I want to frame this post through the work of Mark Applebaum as illustrated in his TED Talk, which you can watch below.  I do suggest watching it before you read this post and I hope you remain interested enough to come back at some point.

Watching Applebaum’s work unfold on stage got me to think about our work as educators.  First, what is our question?  Applebaum’s question is:

Is it music?

Is there a single question for all educators to explore or are there as many questions as there are educators?  I’m not sure I know the answer, but I do believe that all teachers should be willing to explore this question:

what does it take to be a creative and interesting teacher?

In his work as a musician and composer, Applebaum reframes the way he engages in his work after moving from realizing he was bored with his routine work.  So he went about exploring the boundaries of his musicianship by taking on assuming different roles.  Taking on the challenges that each role represented resulted in him creating new forms of music that were interesting to him.  Here are roles he assumed:

  • interpreter
  • improvisor
  • inventor
  • composer
  • visual artist
  • scavenger
  • performance artist
  • dramaturge
  • choreographer

So he changes the dynamic by acting from his “boredom” to change the way he looks at music.  Music is no longer a routine exercise.  It is a vehicle for him to explore the boundaries that our culture uses to define music.  After experimenting with a new form of music that has sometimes taken months or years to create, Applebaum returns to the question:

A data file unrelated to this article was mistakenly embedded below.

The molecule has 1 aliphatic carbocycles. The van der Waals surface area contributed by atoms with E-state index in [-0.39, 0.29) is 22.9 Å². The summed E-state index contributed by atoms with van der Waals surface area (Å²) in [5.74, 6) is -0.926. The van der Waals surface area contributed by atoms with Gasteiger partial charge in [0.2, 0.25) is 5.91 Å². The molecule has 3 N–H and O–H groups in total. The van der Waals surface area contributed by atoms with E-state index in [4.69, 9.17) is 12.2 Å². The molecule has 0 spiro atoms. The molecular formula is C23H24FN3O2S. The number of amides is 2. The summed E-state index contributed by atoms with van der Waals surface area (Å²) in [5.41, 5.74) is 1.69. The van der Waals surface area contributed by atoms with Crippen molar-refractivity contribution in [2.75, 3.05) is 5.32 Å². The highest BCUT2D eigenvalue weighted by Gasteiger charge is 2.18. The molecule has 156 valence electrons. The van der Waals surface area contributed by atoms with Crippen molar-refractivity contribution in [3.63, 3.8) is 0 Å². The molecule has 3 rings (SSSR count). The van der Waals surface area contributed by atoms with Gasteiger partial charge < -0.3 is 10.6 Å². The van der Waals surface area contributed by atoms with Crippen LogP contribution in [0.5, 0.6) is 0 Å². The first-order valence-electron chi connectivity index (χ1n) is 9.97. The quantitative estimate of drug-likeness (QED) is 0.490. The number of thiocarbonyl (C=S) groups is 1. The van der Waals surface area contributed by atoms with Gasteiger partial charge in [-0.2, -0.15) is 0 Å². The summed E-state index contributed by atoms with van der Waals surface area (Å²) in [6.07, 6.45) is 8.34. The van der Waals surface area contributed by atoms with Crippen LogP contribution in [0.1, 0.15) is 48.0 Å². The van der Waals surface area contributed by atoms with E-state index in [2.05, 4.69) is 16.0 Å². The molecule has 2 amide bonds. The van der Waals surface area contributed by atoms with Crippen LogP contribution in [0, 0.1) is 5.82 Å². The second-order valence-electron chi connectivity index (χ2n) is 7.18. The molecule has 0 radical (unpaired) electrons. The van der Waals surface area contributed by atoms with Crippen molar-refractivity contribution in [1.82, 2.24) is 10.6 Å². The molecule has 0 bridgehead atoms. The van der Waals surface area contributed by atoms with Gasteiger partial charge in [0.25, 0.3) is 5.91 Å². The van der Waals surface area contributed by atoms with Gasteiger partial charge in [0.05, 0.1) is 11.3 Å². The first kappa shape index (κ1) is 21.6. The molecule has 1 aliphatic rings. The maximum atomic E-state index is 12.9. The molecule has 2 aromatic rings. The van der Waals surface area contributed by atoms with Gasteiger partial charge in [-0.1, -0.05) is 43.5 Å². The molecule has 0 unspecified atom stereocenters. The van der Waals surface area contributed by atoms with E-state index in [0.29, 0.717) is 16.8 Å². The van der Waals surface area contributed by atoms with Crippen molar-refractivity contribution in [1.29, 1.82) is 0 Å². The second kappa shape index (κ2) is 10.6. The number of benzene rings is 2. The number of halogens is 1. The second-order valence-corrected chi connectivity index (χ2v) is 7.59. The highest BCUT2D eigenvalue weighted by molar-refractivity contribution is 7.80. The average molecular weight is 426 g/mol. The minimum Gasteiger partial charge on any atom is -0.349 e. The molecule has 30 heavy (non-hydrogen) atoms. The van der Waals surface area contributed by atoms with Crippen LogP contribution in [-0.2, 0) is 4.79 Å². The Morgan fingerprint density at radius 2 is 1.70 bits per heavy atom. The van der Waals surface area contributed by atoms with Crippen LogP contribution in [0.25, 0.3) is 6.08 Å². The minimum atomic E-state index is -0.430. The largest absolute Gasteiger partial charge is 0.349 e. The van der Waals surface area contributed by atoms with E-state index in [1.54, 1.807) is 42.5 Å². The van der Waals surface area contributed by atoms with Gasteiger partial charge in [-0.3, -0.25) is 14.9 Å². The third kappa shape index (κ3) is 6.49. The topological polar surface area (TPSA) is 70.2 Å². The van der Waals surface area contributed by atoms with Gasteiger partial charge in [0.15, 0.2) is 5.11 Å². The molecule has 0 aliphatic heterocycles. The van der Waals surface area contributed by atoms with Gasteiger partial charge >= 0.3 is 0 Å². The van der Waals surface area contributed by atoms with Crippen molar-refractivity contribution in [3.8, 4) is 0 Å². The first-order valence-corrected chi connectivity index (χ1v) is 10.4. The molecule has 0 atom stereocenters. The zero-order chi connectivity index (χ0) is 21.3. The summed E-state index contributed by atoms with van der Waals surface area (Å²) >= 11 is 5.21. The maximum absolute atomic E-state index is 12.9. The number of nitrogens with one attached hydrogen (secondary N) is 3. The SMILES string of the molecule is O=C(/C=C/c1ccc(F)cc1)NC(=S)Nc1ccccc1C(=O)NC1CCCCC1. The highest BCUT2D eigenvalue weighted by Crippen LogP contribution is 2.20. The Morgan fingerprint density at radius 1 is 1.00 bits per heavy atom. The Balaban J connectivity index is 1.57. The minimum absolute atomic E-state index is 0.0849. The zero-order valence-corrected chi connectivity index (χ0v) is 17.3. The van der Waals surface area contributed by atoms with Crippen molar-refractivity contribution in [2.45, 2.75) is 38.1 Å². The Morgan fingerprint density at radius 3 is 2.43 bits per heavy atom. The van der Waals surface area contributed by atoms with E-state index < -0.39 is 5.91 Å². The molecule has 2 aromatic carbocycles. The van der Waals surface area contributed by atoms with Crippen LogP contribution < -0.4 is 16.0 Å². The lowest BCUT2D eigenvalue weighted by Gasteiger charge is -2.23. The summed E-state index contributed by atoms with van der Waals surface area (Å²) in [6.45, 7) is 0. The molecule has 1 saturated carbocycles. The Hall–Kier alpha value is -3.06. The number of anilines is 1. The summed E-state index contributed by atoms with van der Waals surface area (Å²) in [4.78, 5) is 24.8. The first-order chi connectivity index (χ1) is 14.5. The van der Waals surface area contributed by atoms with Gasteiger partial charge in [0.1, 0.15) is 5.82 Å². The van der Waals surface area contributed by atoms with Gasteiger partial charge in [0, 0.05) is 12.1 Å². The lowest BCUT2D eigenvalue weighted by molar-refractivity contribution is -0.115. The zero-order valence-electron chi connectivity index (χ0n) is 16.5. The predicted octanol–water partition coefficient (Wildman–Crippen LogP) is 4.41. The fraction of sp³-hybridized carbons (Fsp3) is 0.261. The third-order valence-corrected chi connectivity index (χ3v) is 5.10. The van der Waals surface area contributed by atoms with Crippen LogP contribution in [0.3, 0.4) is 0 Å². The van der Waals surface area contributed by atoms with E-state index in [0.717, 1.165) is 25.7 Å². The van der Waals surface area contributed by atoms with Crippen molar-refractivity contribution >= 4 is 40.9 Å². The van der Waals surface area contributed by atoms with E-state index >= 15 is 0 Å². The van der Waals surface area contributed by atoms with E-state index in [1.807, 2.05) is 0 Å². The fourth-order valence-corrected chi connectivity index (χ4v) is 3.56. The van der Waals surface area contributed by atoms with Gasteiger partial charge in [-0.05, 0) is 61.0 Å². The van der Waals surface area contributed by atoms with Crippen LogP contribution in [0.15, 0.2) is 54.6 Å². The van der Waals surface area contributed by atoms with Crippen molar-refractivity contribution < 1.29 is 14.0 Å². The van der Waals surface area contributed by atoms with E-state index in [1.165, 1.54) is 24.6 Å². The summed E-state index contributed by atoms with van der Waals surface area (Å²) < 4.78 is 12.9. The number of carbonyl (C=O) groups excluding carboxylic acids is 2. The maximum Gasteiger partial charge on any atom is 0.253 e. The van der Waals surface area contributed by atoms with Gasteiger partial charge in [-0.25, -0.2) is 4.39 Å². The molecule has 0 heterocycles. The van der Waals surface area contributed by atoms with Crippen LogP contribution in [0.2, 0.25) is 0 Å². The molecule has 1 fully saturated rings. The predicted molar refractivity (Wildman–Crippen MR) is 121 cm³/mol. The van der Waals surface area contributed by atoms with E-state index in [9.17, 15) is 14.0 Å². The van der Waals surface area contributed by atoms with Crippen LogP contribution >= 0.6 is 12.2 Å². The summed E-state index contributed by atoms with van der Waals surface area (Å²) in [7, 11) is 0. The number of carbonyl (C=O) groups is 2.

But is it music?

After assuming the nine roles and many iterations of the inquiry, he concludes that he was asking the wrong question.  The question he ends up asking about his musical experimentation is:

Is it interesting?

If the music is interesting, then it is worthy of his creative energy.

Allow my creativity to push me into directions that are simply interesting to me. (Applebaum’s TED talk)

I don’t allow myself to worry about whether the likeness of result is close to some notion of what music composition should be. (Applebaum’s TED talk)

In the style of Mark Applebaum, what if educators were to explore the boundaries of what it means to be an excellent teacher by assuming different roles.  Using an action research model, play around with different roles to explore the boundaries that help move us from the question:

Is it good teaching?

To the more important question:

Is my teaching interesting or is the learning in my classroom interesting such that my students are fully engaged in the important work at hand?

What would taking on different roles in an action research protocol look like?  What roles would we assume?  I encourage you to comment on this blog, sharing your thoughts about what you might DO to be an ( inventor ), exploring the question of how to make the classroom an interesting place for students to learn.  What can you invent that changes the conversation about learning?


 Table: Action Associated with the Role

Role Action to Explore
Visual Artist or Artist
Performance Artist


Let’s embrace Applebaum’s challenge…

to what extent can we change the fundamental question in our discipline.